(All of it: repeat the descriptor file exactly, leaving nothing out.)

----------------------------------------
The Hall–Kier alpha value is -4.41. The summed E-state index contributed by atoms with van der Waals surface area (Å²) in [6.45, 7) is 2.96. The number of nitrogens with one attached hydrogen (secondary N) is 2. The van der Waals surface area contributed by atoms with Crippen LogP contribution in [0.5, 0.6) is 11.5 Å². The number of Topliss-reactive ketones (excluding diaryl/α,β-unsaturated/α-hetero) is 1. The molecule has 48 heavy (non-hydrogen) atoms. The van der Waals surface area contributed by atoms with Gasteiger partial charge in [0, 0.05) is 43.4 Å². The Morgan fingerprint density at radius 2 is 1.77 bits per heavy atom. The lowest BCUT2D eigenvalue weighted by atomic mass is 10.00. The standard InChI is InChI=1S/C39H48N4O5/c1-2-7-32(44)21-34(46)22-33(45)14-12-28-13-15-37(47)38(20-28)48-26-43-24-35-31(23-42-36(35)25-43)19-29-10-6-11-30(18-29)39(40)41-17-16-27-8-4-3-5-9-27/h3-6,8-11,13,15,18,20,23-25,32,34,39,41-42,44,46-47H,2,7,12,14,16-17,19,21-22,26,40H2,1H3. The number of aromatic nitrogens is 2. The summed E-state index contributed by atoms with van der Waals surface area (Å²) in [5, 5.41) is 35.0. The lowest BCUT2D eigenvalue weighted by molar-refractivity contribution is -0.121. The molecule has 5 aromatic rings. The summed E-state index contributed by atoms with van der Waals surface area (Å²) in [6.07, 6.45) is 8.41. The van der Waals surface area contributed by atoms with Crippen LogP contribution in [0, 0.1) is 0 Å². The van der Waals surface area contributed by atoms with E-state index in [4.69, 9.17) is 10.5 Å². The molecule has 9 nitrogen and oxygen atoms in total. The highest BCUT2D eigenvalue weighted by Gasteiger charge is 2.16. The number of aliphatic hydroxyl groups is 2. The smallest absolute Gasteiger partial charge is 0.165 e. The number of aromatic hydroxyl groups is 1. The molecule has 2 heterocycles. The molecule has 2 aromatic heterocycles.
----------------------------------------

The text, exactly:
The Hall–Kier alpha value is -4.41. The summed E-state index contributed by atoms with van der Waals surface area (Å²) in [6.45, 7) is 2.96. The number of nitrogens with one attached hydrogen (secondary N) is 2. The van der Waals surface area contributed by atoms with Crippen LogP contribution in [0.5, 0.6) is 11.5 Å². The number of Topliss-reactive ketones (excluding diaryl/α,β-unsaturated/α-hetero) is 1. The molecule has 48 heavy (non-hydrogen) atoms. The van der Waals surface area contributed by atoms with Gasteiger partial charge in [0, 0.05) is 43.4 Å². The Morgan fingerprint density at radius 2 is 1.77 bits per heavy atom. The lowest BCUT2D eigenvalue weighted by atomic mass is 10.00. The standard InChI is InChI=1S/C39H48N4O5/c1-2-7-32(44)21-34(46)22-33(45)14-12-28-13-15-37(47)38(20-28)48-26-43-24-35-31(23-42-36(35)25-43)19-29-10-6-11-30(18-29)39(40)41-17-16-27-8-4-3-5-9-27/h3-6,8-11,13,15,18,20,23-25,32,34,39,41-42,44,46-47H,2,7,12,14,16-17,19,21-22,26,40H2,1H3. The number of aromatic nitrogens is 2. The summed E-state index contributed by atoms with van der Waals surface area (Å²) in [5, 5.41) is 35.0. The lowest BCUT2D eigenvalue weighted by molar-refractivity contribution is -0.121. The molecule has 5 aromatic rings. The summed E-state index contributed by atoms with van der Waals surface area (Å²) in [6.07, 6.45) is 8.41. The van der Waals surface area contributed by atoms with Crippen LogP contribution in [0, 0.1) is 0 Å². The van der Waals surface area contributed by atoms with E-state index in [4.69, 9.17) is 10.5 Å². The molecule has 9 nitrogen and oxygen atoms in total. The highest BCUT2D eigenvalue weighted by Gasteiger charge is 2.16. The number of aliphatic hydroxyl groups is 2. The smallest absolute Gasteiger partial charge is 0.165 e. The number of aromatic hydroxyl groups is 1. The molecule has 2 heterocycles. The molecule has 2 aromatic heterocycles.